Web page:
Property owners and developers will sometimes encounter a lien if they do not pay a bill. This can be because they disagree over the amount owed or the quality of the work. It can lead a contractor or subcontractor to place a lien on the property, which is typically known as a construction lien, contractor’s lien or mechanic’s lien. When the lien is valid, the owner cannot sell the property without paying the lien. Paying the money or negotiating an amount to remove the lien is generally the most straightforward approach to addressing the lien.
The claimant who placed the lien then issues a Release of Lien form, enabling the owner to sell the property if they wish. The claimant has ten days to file an acknowledgment of satisfaction with the same county recorder office (in the same county as the property) where they filed the lien.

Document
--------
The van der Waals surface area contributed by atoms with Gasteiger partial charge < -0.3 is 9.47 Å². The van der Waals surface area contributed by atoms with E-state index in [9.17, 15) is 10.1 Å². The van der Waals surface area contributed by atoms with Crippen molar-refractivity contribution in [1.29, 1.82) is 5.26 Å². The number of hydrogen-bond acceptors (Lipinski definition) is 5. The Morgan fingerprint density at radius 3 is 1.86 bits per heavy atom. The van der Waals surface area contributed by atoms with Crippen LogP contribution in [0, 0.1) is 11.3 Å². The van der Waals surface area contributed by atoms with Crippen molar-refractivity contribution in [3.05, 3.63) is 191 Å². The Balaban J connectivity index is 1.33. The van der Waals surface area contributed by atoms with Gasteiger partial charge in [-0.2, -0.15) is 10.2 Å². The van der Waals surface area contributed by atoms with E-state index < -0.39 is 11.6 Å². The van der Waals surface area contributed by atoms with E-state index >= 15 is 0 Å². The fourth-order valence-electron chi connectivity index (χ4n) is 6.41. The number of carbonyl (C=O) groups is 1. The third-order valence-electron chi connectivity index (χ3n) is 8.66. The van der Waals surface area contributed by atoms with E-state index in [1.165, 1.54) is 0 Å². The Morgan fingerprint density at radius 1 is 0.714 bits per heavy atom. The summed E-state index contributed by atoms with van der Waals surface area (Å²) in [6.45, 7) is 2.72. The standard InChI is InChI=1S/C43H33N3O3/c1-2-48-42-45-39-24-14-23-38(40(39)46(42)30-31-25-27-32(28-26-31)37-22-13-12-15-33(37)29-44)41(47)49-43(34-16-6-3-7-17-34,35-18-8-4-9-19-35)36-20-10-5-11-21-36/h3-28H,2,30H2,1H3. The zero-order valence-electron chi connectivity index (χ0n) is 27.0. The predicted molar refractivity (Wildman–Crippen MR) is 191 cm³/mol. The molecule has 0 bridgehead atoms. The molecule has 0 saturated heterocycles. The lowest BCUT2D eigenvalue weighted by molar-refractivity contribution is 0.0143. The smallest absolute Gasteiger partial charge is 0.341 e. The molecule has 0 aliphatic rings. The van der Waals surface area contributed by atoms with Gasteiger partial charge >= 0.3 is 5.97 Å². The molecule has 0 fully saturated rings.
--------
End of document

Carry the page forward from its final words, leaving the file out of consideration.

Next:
Are there other options?
Property owners may be strapped for cash to pay the lien, which is why they may need to sell the property. However, they cannot sell the property when there is a lien. This is a classic example of a Catch-22, but there may be other solutions to paying the lien first.
- Paying more: Those who have a working relationship with the creditor may be able to get a lien release before paying if the property owner promises to pay more using proceeds from the land sale.
- Lien expires: Colorado liens last six months and then must be renewed. Sometimes the creditor does not renew the lien.
- Did not make the deadline: Those who send a Notice of Intent to Lien must get the lien within two to six months (depending upon the services rendered) of last providing services.
Negotiating a solution
Depending upon the size of the lien and what is at stake, it may make sense to contact an attorney who handles real estate law matters here in Colorado. They can help determine if the lien is valid and the best option (based on the specific details of the issue) for resolving it.